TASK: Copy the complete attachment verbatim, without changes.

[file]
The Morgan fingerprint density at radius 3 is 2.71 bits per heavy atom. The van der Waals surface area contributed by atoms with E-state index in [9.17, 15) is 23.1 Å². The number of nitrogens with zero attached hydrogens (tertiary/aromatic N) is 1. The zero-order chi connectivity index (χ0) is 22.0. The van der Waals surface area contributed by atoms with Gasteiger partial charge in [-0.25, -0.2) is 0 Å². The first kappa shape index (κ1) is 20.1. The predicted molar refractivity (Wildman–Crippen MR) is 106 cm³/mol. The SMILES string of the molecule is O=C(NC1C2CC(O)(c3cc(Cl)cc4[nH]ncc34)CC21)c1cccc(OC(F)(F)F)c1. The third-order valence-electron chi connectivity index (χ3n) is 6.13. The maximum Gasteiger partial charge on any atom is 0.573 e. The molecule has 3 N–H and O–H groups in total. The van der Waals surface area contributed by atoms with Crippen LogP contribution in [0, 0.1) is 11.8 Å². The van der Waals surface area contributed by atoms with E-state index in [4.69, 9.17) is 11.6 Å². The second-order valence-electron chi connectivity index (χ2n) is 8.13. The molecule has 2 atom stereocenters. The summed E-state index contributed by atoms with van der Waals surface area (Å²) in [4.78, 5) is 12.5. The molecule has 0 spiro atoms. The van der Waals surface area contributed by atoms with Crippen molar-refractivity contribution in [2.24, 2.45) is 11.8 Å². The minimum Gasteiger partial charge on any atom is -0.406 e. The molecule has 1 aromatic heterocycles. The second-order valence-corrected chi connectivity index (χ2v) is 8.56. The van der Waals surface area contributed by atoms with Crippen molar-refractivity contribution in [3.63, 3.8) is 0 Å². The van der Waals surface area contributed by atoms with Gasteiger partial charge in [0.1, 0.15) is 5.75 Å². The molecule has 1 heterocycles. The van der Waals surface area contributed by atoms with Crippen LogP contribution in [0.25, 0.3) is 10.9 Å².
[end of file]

The Morgan fingerprint density at radius 3 is 2.71 bits per heavy atom. The van der Waals surface area contributed by atoms with E-state index in [9.17, 15) is 23.1 Å². The number of nitrogens with zero attached hydrogens (tertiary/aromatic N) is 1. The zero-order chi connectivity index (χ0) is 22.0. The van der Waals surface area contributed by atoms with Gasteiger partial charge in [-0.25, -0.2) is 0 Å². The first kappa shape index (κ1) is 20.1. The predicted molar refractivity (Wildman–Crippen MR) is 106 cm³/mol. The SMILES string of the molecule is O=C(NC1C2CC(O)(c3cc(Cl)cc4[nH]ncc34)CC21)c1cccc(OC(F)(F)F)c1. The third-order valence-electron chi connectivity index (χ3n) is 6.13. The maximum Gasteiger partial charge on any atom is 0.573 e. The molecule has 3 N–H and O–H groups in total. The van der Waals surface area contributed by atoms with Crippen LogP contribution in [0, 0.1) is 11.8 Å². The van der Waals surface area contributed by atoms with E-state index in [4.69, 9.17) is 11.6 Å². The second-order valence-electron chi connectivity index (χ2n) is 8.13. The molecule has 2 atom stereocenters. The summed E-state index contributed by atoms with van der Waals surface area (Å²) in [4.78, 5) is 12.5. The molecule has 0 spiro atoms. The van der Waals surface area contributed by atoms with Crippen molar-refractivity contribution in [2.24, 2.45) is 11.8 Å². The minimum Gasteiger partial charge on any atom is -0.406 e. The molecule has 1 aromatic heterocycles. The second-order valence-corrected chi connectivity index (χ2v) is 8.56. The van der Waals surface area contributed by atoms with Crippen molar-refractivity contribution in [3.63, 3.8) is 0 Å². The van der Waals surface area contributed by atoms with Gasteiger partial charge in [0.1, 0.15) is 5.75 Å². The molecule has 1 heterocycles. The van der Waals surface area contributed by atoms with Crippen LogP contribution in [0.25, 0.3) is 10.9 Å².